$190/MWhe retail after T&D and fees.
One comical example in my sandbox (not an opinion): NuScale WILL require 24x the core design/licensing effort of a large PWR, since 12 cores will be designed and licensed with existing Framatome methods for half the MWe of a 1200MWe Gen2 LWR.
I don’t understand why a core that will be identical for every unit will require more design / licensing effort. Can you help me understand this?
@ michael scarangella
I Know little about how much money, time or manpower was actually saved by the fact that Byron/Braidwood and Marble Hill, all identical Westinghouse AP1000 plants saved on NRC licensing, but Byron/Braidwood used this tactic again on their plant license extension. so it must have helped. This should be applicable for the Identical NuScale plants. and by Identical, I mean Identical. They all had a common Safety analysis and PSAR Preliminary Safety Analysis Report and FSAR- Final Safety Analysis Report (Marble Hill did not have an FSAR as they did not get an OL). Shortly before Marble Hill pulled the plug, they received an order to relocate TG lube oil(?) piping in the Turbine Building because Byron/Braidwood had moved this piping, and ALL plants had to be identical.
A large problem of graphing costs is the attitude of the NRC toward the BOP (Balance of Plant) before the NRC most equipment other than the NSS (Nuclear Steam Supply System) and the absolute necessary equipment to cool down the plant were NOT within the bounds of the NRC review. With the establishment of the NRC, the ratchet wrench began. TMI-II cost twice as much as TMI-I, most of which was from NRC mandatates needed to obtain an operating license and the doubling in construction time due to these required modifications. Requirements to meet TMI Lesson Learned requirements added so many items to the “Nuclear Safety Related” classification that Rancho Seco had to add two more diesel generators, among millions of dollars of other changes. I seriously doubt that any of the latest licensed NPPs are a full order of magnitude safer than the very first NPP. For what end? How many thousand of years of total operation of US NPPs and no one has been killed or died from their operation.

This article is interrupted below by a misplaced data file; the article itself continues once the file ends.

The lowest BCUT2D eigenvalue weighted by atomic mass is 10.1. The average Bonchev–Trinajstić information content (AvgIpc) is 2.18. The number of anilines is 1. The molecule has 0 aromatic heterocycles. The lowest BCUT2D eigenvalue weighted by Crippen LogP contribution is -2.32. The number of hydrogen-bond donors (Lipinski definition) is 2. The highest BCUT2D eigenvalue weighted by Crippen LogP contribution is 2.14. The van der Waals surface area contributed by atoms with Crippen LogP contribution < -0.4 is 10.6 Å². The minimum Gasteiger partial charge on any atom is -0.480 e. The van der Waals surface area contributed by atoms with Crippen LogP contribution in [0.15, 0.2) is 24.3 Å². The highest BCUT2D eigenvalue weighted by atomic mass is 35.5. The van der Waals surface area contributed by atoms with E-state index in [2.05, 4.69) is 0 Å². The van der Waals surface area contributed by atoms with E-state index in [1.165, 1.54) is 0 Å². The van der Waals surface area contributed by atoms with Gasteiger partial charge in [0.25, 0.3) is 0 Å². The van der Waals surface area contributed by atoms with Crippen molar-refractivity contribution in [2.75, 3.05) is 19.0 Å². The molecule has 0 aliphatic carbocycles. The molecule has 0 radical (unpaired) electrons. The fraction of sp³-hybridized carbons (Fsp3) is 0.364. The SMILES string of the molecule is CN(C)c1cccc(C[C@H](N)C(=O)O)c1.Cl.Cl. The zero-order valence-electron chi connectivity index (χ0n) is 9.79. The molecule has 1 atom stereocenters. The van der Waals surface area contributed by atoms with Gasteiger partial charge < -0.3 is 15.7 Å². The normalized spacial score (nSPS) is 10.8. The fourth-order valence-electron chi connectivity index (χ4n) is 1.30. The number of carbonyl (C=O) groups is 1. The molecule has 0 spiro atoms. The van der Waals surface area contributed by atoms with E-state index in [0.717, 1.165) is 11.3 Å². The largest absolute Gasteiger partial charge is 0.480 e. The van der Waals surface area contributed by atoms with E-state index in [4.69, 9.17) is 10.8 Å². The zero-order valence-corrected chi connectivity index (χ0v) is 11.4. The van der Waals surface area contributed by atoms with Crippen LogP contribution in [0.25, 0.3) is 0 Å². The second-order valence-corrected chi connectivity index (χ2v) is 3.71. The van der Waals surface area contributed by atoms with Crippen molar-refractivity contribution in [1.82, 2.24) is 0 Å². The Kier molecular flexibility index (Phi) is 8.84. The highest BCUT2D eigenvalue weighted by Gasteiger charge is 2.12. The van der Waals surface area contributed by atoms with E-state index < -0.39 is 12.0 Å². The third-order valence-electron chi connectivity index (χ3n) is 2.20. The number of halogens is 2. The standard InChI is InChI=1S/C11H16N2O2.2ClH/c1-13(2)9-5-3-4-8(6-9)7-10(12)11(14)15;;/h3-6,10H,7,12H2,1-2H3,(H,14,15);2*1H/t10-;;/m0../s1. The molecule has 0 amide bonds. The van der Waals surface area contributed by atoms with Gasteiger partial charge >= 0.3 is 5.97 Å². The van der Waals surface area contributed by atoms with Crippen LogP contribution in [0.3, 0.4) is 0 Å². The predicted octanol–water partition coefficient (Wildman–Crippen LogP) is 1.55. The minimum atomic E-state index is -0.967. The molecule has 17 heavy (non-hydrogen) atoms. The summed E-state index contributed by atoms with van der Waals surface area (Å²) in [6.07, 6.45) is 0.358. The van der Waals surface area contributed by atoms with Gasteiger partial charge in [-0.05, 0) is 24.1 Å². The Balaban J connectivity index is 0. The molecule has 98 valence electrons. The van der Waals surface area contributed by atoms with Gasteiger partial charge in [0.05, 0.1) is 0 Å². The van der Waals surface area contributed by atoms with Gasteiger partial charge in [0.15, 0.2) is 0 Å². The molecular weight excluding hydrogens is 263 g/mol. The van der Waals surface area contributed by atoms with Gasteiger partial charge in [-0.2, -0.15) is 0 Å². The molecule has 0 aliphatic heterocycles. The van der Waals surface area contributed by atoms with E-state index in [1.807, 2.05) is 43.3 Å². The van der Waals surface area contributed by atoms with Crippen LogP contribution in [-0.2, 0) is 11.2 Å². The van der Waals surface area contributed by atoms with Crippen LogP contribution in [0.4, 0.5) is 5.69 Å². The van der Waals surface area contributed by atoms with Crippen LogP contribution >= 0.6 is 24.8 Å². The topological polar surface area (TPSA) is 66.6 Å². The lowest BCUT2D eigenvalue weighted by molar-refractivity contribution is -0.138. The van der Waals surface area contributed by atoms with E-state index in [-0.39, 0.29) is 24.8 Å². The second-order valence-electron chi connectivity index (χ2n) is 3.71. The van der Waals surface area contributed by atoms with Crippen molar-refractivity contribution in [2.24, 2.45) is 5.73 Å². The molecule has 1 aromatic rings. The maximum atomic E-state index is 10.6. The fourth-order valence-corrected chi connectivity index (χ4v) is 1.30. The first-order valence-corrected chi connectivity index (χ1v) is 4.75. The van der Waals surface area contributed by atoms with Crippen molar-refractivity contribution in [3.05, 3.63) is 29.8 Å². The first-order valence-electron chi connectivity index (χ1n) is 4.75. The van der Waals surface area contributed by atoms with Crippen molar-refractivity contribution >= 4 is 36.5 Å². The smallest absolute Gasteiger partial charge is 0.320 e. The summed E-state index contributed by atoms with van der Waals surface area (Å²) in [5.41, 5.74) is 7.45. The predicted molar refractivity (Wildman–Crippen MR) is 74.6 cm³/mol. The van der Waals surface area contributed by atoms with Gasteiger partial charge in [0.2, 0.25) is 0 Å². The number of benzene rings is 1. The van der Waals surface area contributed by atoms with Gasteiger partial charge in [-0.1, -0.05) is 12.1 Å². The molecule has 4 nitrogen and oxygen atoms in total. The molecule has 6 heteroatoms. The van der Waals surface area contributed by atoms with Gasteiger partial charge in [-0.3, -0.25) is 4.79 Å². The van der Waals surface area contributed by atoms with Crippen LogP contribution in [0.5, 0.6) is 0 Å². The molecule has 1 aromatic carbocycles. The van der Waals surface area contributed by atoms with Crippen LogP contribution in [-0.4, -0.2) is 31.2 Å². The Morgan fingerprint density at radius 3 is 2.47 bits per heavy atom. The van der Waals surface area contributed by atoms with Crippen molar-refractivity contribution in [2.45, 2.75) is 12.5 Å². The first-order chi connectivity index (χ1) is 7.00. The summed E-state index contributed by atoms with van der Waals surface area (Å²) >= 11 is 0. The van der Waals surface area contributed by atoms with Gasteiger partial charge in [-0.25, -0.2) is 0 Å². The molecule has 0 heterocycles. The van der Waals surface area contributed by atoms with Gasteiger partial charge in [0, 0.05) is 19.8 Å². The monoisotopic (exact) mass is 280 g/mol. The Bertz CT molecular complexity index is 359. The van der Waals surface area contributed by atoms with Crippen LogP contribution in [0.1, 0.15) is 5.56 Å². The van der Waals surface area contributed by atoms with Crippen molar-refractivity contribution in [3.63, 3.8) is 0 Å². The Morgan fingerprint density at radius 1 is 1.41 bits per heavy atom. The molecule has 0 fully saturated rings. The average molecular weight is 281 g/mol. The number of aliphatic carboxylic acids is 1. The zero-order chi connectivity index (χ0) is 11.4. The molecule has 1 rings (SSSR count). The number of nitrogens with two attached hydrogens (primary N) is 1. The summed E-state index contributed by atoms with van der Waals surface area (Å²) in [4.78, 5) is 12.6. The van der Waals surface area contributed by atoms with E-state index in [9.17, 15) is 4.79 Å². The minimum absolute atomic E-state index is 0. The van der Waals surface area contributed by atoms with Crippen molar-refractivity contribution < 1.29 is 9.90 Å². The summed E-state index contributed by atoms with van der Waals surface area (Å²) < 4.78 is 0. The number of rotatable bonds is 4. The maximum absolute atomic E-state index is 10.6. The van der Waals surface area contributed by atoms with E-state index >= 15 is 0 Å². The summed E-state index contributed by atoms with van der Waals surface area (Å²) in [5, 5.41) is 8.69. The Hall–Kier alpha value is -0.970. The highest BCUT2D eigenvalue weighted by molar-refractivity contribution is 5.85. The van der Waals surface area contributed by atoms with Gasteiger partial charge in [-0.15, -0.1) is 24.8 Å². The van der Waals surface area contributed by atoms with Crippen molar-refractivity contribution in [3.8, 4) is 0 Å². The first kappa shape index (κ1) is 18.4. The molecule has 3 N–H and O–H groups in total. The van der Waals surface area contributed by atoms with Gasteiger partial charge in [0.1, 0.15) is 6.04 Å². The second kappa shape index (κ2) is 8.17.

I believe it is important to recall the basis used to justify separating nuclear regulatory functions from nuclear energy development and promotion functions, which were initially both done by the Atomic Energy Commission.
The 140 days worth of public hearings about the adequacy of the Emergency Core Cooling System in the early 1970s raised considerable doubts in the minds of both legislators and the general public.
The ECCS controversy raised real issues that were EVENTUALLY resolved with very expensive testing, but a major cause of the controversy was a [somewhat legitimate] question about the scaling factors used as reactor power outputs doubled, doubled, doubled and doubled again. (60 MW, 120 MW, 240 MW, 480 MW, ~1000 MW)
Here is one version of the history https://nuclearhistory.wordpress.com/2014/01/29/the-eccs-controversey-of-the-1960s-and-1970s-usa-in-the-light-of-march-2011/
The cores are not identical, if they are not identical. The NuScale core will not be loaded and discharged as a unit – it will be shuffled. The design certification shows the reference design and planned shuffle scheme, with fuel being loaded for 3 cycles. The biggest variables that will yield varying and compounding divergence from the reference design are availability (did the unit trip or did it run well?) or WORSE, must any fuel assemblies be discharged prematurely due to damage (leaking?). Refueling outages are planned a cycle or [typically] more in advance and are fixed to begin on specific dates – assumptions are made about how the reactor will operate and fuel is bought to meet requirements given all those assumptions. There is typically ~20 EFPD of slop that can be accommodated for unplanned shut-downs before the planned falls outside of its licensing space. If the reactor has an unplanned shutdown, loading the fuel you’ve already procured will make the reactor more reactive, which will push MTC more positive – at some point it violates tech specs.
So rather than assuming all the fuel in all the 12 modules will be at varying stages of the same trajectory – all covered by a single licensing analysis, you might want to imagine how the various cores might diverge, because that is what they will do. It will get really interesting with that 6-foot core when a damaged fuel assembly cannot be loaded for it’s 2nd cycle, there will be a tremendous radial tilt outside of anything we see in other PWRs.
Interesting thoughts! I recently saw a lecture (https://www.youtube.com/watch?v=A998uWPPtX4&feature=youtu.be&ab_channel=TitansofNuclear ) from the founder of The Energy Impact Center (https://www.energyimpactcenter.org/ ) who believes the costs that accompany nuclear energy aren’t tied to utilizing or creating the energy source itself — they’re tied to the construction management aspect. Energy Impact Center recently launched OPEN100 (https://www.open-100.com/ ) to collaborate with professionals across relevant industries to provide a solution that builds nuclear power plants quickly and at a significantly decreased cost. I wonder if their final solution will involve a smaller plant.